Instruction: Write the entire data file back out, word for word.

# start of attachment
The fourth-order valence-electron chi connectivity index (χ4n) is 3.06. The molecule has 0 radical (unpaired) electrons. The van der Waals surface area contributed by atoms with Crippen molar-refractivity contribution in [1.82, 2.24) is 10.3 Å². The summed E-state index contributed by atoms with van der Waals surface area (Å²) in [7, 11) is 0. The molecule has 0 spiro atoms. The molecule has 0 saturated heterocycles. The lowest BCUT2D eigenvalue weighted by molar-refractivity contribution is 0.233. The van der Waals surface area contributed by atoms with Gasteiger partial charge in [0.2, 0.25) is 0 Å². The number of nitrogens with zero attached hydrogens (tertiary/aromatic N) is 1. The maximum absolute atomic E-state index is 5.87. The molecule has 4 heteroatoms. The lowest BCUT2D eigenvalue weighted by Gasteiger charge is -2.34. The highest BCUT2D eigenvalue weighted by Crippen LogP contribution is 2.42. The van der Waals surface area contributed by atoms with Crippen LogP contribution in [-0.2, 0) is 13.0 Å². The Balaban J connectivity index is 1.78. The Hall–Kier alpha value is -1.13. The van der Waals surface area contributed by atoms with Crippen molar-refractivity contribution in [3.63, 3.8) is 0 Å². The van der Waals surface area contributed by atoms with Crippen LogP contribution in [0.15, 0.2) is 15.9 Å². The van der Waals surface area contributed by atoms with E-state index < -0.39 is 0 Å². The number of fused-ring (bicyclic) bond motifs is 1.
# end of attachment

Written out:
The fourth-order valence-electron chi connectivity index (χ4n) is 3.06. The molecule has 0 radical (unpaired) electrons. The van der Waals surface area contributed by atoms with Crippen molar-refractivity contribution in [1.82, 2.24) is 10.3 Å². The summed E-state index contributed by atoms with van der Waals surface area (Å²) in [7, 11) is 0. The molecule has 0 spiro atoms. The molecule has 0 saturated heterocycles. The lowest BCUT2D eigenvalue weighted by molar-refractivity contribution is 0.233. The van der Waals surface area contributed by atoms with Gasteiger partial charge in [0.2, 0.25) is 0 Å². The number of nitrogens with zero attached hydrogens (tertiary/aromatic N) is 1. The maximum absolute atomic E-state index is 5.87. The molecule has 4 heteroatoms. The lowest BCUT2D eigenvalue weighted by Gasteiger charge is -2.34. The highest BCUT2D eigenvalue weighted by Crippen LogP contribution is 2.42. The van der Waals surface area contributed by atoms with Crippen LogP contribution in [-0.2, 0) is 13.0 Å². The Balaban J connectivity index is 1.78. The Hall–Kier alpha value is -1.13. The van der Waals surface area contributed by atoms with Crippen molar-refractivity contribution in [3.63, 3.8) is 0 Å². The van der Waals surface area contributed by atoms with Crippen LogP contribution in [0.15, 0.2) is 15.9 Å². The van der Waals surface area contributed by atoms with E-state index < -0.39 is 0 Å². The number of fused-ring (bicyclic) bond motifs is 1.